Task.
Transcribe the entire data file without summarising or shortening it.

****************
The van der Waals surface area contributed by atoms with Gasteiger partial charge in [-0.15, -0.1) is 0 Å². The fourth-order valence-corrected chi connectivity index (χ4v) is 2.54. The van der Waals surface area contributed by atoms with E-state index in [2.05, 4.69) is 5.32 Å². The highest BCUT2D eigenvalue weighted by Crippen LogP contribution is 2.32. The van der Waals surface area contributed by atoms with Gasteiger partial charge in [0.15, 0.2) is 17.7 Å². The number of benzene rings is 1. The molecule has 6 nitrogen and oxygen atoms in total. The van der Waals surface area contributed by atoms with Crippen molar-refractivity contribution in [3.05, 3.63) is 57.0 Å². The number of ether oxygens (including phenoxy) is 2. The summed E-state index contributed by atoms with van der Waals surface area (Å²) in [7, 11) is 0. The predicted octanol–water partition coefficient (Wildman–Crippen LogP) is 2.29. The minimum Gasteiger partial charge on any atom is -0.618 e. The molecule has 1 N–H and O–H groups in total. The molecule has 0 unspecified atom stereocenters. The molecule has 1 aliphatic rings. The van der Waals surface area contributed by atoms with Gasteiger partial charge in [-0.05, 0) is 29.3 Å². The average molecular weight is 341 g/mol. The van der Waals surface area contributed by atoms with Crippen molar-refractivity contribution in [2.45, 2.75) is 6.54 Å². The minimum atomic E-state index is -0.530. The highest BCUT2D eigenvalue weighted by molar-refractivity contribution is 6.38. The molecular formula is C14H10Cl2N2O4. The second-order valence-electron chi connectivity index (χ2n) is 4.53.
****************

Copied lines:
The van der Waals surface area contributed by atoms with Gasteiger partial charge in [-0.15, -0.1) is 0 Å². The fourth-order valence-corrected chi connectivity index (χ4v) is 2.54. The van der Waals surface area contributed by atoms with E-state index in [2.05, 4.69) is 5.32 Å². The highest BCUT2D eigenvalue weighted by Crippen LogP contribution is 2.32. The van der Waals surface area contributed by atoms with Gasteiger partial charge in [0.15, 0.2) is 17.7 Å². The number of benzene rings is 1. The molecule has 6 nitrogen and oxygen atoms in total. The van der Waals surface area contributed by atoms with Crippen molar-refractivity contribution in [3.05, 3.63) is 57.0 Å². The number of ether oxygens (including phenoxy) is 2. The summed E-state index contributed by atoms with van der Waals surface area (Å²) in [7, 11) is 0. The predicted octanol–water partition coefficient (Wildman–Crippen LogP) is 2.29. The minimum Gasteiger partial charge on any atom is -0.618 e. The molecule has 1 N–H and O–H groups in total. The molecule has 0 unspecified atom stereocenters. The molecule has 1 aliphatic rings. The van der Waals surface area contributed by atoms with Gasteiger partial charge in [-0.05, 0) is 29.3 Å². The average molecular weight is 341 g/mol. The van der Waals surface area contributed by atoms with Crippen molar-refractivity contribution in [2.45, 2.75) is 6.54 Å². The minimum atomic E-state index is -0.530. The highest BCUT2D eigenvalue weighted by molar-refractivity contribution is 6.38. The molecular formula is C14H10Cl2N2O4. The second-order valence-electron chi connectivity index (χ2n) is 4.53.